Without periods, none of us would exist. Menstruation is as natural of a process as it is to eat or breathe, it’s something almost half the population goes through every month, then why don’t we even call menstruation by its name? Euphemisms exist for a reason. The impact of such menstrual taboos and secrecy is clear: they lead to ignorance, myths, and ultimately detriment the health and welfare of billions of people worldwide. It’s the 21st century, drastic changes are required to encourage positive social norms and ultimately enact behavioral change. The knowledge surrounding the menstrual cycle of menstruators still are shrouded by myths and taboos older than time. These myths not only reflect completely inaccurate claims but also perpetuate “theories” about the biology and behavior that can be detrimental. It’s not just men who need to be educated, even menstruators themselves are led astray.

I remember one time I overheard a conversation where someone thought that women were always on their periods, i.e., they always bled. Even the thought of such absurdity sounds comical but if you give it another thought, the underlying lack of knowledge that most people have when it comes to menstruation is apparent. As menstruation predates all written records, the taboo surrounding menstruation was probably propagated by superstition in the early ages, something our favorite Uncle Tom tried decoding in his articles.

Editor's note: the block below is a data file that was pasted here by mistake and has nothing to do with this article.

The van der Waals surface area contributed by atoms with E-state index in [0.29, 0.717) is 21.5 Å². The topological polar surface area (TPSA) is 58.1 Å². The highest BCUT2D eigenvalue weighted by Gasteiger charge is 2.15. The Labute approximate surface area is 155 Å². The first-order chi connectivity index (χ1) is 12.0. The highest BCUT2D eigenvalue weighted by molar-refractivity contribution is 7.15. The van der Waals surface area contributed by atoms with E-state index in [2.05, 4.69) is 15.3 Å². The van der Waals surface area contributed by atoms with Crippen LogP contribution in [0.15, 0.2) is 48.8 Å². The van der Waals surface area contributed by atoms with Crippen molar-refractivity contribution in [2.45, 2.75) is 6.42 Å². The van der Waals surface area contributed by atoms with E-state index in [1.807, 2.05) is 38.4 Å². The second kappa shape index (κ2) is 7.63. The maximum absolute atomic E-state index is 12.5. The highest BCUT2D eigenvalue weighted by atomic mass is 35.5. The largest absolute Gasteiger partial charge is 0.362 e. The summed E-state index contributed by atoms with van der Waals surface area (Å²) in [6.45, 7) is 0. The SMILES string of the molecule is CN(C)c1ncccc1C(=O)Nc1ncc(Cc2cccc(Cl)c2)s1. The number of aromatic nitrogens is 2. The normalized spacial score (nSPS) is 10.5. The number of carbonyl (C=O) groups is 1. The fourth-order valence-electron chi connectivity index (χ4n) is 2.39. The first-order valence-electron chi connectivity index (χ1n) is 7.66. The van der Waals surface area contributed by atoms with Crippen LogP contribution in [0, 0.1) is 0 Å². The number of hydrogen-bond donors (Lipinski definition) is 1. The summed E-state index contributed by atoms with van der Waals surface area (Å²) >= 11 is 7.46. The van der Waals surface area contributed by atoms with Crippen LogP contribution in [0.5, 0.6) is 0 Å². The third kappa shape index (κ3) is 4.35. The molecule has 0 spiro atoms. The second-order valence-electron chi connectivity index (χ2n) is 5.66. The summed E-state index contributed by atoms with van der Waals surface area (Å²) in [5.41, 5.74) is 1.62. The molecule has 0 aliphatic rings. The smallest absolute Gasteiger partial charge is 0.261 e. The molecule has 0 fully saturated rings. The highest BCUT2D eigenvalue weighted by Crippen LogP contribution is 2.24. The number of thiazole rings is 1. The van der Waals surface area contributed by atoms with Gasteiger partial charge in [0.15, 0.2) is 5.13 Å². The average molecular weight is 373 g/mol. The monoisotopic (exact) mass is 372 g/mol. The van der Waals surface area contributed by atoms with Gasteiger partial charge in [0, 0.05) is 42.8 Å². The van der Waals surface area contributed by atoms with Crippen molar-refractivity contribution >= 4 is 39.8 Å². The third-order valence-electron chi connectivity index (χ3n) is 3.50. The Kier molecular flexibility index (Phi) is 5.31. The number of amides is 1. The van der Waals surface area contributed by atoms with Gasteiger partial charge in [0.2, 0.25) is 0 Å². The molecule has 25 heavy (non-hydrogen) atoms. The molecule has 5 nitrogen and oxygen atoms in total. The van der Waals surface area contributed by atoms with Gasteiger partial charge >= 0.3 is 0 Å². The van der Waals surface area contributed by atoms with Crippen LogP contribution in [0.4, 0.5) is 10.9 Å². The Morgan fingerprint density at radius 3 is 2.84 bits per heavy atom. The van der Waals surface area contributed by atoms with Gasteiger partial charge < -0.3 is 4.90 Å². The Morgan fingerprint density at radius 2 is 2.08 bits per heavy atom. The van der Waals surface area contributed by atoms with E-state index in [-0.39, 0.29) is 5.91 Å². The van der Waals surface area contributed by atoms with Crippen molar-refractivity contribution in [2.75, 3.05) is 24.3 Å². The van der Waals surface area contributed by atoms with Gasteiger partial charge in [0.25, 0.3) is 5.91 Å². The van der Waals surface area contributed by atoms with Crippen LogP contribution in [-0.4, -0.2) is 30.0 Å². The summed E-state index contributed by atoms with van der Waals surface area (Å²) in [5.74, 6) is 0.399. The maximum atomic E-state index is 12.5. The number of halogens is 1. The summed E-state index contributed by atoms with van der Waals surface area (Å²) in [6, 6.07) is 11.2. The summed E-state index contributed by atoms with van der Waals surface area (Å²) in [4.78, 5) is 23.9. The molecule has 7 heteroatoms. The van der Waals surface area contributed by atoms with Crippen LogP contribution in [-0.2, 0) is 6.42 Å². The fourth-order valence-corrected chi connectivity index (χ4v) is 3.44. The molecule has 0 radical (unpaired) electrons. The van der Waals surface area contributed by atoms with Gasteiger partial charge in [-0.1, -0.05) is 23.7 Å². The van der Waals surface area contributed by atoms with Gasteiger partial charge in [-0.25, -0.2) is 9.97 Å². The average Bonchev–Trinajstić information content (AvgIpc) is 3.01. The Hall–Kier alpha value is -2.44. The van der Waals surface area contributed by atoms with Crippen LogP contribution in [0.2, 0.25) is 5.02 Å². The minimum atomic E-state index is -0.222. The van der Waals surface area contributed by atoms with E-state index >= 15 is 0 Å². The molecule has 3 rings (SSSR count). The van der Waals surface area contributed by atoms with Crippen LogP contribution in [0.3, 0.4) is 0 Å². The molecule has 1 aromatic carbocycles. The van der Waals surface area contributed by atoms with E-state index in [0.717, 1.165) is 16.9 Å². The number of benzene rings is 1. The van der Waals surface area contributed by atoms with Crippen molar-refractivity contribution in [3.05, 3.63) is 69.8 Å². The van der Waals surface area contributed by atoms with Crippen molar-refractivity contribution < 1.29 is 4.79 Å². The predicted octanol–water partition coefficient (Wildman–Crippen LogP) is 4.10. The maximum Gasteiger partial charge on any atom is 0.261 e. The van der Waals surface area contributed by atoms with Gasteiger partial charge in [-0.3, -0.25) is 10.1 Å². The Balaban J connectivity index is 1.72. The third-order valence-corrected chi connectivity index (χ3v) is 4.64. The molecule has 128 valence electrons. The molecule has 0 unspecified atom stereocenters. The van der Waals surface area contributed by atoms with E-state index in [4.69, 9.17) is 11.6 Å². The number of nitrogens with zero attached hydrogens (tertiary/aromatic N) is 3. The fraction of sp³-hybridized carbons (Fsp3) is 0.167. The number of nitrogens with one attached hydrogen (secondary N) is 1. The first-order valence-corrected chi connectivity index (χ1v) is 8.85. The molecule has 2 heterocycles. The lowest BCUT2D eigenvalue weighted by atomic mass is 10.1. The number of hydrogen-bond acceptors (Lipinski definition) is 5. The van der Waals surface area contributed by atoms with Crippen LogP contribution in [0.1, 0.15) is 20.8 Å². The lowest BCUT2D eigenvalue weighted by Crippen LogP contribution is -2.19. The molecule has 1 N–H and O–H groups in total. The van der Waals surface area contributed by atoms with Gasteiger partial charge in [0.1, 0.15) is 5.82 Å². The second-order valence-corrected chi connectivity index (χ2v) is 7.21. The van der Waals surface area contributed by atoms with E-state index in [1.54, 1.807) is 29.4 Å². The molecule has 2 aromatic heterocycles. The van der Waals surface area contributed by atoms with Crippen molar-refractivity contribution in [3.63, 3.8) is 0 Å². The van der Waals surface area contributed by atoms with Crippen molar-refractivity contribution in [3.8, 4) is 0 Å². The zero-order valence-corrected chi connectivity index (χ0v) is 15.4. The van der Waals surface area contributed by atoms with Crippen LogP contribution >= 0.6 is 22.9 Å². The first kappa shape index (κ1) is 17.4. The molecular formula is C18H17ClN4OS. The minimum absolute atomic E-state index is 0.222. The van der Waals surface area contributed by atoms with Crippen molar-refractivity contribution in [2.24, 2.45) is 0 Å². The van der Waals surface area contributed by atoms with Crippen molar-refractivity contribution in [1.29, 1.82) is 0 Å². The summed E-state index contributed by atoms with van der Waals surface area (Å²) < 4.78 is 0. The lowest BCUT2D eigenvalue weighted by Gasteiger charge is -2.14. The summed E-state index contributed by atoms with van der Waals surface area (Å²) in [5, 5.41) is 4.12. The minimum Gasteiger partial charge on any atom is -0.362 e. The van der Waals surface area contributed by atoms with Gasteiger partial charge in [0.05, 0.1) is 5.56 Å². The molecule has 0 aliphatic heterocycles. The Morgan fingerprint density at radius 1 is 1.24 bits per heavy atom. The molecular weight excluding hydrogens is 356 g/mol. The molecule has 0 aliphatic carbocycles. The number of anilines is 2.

Today we’ll try to take away the traditional associations with shame and embarrassment by addressing some of the common myths believed by both men and women. Uncle Tom already addressed some of the old and common myths like not being able to cook or go to a temple and the truth behind them, so we’ll deal with some of the more modern ones -

1. We’ll start with the common one. Even though it is called the “time of the month”, the act of menstruation itself lasts for 2 to 7 days. However, the menstrual cycle lasts the entire time from one period starting to the next. The cycle lasts anywhere from 28 to 35 days and even then, factors like stress, medications, birth control, and illness might cause fluctuations. For some menstruators, it’s the same, like clockwork, every month. For some, it wildly varies. Symptoms, flow, and duration can change with it getting better or worse, shorter or longer over the years.

2. You might’ve heard that Endometriosis is just a “bad period”. In fact, it’s quite the opposite, it causes pain, infertility, and a host of other problems. 1 in 10 menstruators has endometriosis, which means they have womb tissue growing on other organs/tissues of their body. During their time of the month, no matter where this tissue resides, it will begin to bleed/shed itself, with no way to exit the body. This can lead to cyst formation, adhesions, and more pain. It usually involves the ovaries, bowel, or the tissue lining the pelvis, though sometimes it can spread beyond the pelvic region.